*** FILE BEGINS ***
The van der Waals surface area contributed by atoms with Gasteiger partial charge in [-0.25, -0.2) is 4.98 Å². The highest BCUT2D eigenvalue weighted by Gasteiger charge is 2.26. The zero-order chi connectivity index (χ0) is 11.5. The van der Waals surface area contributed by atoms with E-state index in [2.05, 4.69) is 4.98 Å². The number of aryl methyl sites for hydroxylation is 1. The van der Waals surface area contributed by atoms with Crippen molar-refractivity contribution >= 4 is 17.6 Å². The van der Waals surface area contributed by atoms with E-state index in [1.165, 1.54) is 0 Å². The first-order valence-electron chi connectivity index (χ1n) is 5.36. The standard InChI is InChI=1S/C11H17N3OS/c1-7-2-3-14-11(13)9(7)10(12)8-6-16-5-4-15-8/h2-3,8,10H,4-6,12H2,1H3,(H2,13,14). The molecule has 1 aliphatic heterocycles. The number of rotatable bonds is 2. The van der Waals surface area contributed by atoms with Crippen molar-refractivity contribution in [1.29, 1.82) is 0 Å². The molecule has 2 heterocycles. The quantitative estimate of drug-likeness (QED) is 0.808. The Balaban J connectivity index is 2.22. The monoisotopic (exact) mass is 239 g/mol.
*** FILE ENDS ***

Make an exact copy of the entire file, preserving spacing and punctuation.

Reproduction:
The van der Waals surface area contributed by atoms with Gasteiger partial charge in [-0.25, -0.2) is 4.98 Å². The highest BCUT2D eigenvalue weighted by Gasteiger charge is 2.26. The zero-order chi connectivity index (χ0) is 11.5. The van der Waals surface area contributed by atoms with E-state index in [2.05, 4.69) is 4.98 Å². The number of aryl methyl sites for hydroxylation is 1. The van der Waals surface area contributed by atoms with Crippen molar-refractivity contribution >= 4 is 17.6 Å². The van der Waals surface area contributed by atoms with E-state index in [1.165, 1.54) is 0 Å². The first-order valence-electron chi connectivity index (χ1n) is 5.36. The standard InChI is InChI=1S/C11H17N3OS/c1-7-2-3-14-11(13)9(7)10(12)8-6-16-5-4-15-8/h2-3,8,10H,4-6,12H2,1H3,(H2,13,14). The molecule has 1 aliphatic heterocycles. The number of rotatable bonds is 2. The van der Waals surface area contributed by atoms with Crippen molar-refractivity contribution in [1.29, 1.82) is 0 Å². The molecule has 2 heterocycles. The quantitative estimate of drug-likeness (QED) is 0.808. The Balaban J connectivity index is 2.22. The monoisotopic (exact) mass is 239 g/mol.